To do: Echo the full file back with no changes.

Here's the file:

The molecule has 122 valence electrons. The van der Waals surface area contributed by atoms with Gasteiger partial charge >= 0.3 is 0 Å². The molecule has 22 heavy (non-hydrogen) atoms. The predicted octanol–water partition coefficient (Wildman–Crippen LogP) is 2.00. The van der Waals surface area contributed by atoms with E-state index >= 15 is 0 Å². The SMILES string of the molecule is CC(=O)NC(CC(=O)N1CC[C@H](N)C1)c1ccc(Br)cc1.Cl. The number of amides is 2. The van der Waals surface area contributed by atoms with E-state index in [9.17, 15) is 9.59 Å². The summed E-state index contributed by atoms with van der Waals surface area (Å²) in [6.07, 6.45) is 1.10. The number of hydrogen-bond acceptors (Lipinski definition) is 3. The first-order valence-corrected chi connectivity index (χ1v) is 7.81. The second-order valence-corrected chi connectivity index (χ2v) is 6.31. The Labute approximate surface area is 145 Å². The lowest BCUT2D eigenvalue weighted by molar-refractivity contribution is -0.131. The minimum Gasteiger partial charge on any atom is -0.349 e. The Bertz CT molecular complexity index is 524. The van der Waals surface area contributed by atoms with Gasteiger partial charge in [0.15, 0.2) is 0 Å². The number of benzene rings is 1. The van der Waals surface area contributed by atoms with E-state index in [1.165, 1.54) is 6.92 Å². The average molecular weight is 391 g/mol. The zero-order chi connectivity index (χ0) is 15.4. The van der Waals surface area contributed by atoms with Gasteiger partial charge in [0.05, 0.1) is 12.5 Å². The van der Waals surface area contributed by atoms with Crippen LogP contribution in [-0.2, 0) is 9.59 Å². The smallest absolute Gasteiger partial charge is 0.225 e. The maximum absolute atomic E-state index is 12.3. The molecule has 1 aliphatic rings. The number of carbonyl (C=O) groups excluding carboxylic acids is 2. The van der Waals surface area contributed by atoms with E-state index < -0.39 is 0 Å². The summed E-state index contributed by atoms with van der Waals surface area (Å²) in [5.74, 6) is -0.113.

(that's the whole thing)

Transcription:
The molecule has 122 valence electrons. The van der Waals surface area contributed by atoms with Gasteiger partial charge >= 0.3 is 0 Å². The molecule has 22 heavy (non-hydrogen) atoms. The predicted octanol–water partition coefficient (Wildman–Crippen LogP) is 2.00. The van der Waals surface area contributed by atoms with E-state index >= 15 is 0 Å². The SMILES string of the molecule is CC(=O)NC(CC(=O)N1CC[C@H](N)C1)c1ccc(Br)cc1.Cl. The number of amides is 2. The van der Waals surface area contributed by atoms with E-state index in [9.17, 15) is 9.59 Å². The summed E-state index contributed by atoms with van der Waals surface area (Å²) in [6.07, 6.45) is 1.10. The number of hydrogen-bond acceptors (Lipinski definition) is 3. The first-order valence-corrected chi connectivity index (χ1v) is 7.81. The second-order valence-corrected chi connectivity index (χ2v) is 6.31. The Labute approximate surface area is 145 Å². The lowest BCUT2D eigenvalue weighted by molar-refractivity contribution is -0.131. The minimum Gasteiger partial charge on any atom is -0.349 e. The Bertz CT molecular complexity index is 524. The van der Waals surface area contributed by atoms with Gasteiger partial charge in [0.15, 0.2) is 0 Å². The number of benzene rings is 1. The van der Waals surface area contributed by atoms with E-state index in [1.165, 1.54) is 6.92 Å². The average molecular weight is 391 g/mol. The zero-order chi connectivity index (χ0) is 15.4. The van der Waals surface area contributed by atoms with Gasteiger partial charge in [0.05, 0.1) is 12.5 Å². The van der Waals surface area contributed by atoms with Crippen LogP contribution in [-0.2, 0) is 9.59 Å². The smallest absolute Gasteiger partial charge is 0.225 e. The maximum absolute atomic E-state index is 12.3. The molecule has 1 aliphatic rings. The number of carbonyl (C=O) groups excluding carboxylic acids is 2. The van der Waals surface area contributed by atoms with E-state index < -0.39 is 0 Å². The summed E-state index contributed by atoms with van der Waals surface area (Å²) in [5.74, 6) is -0.113.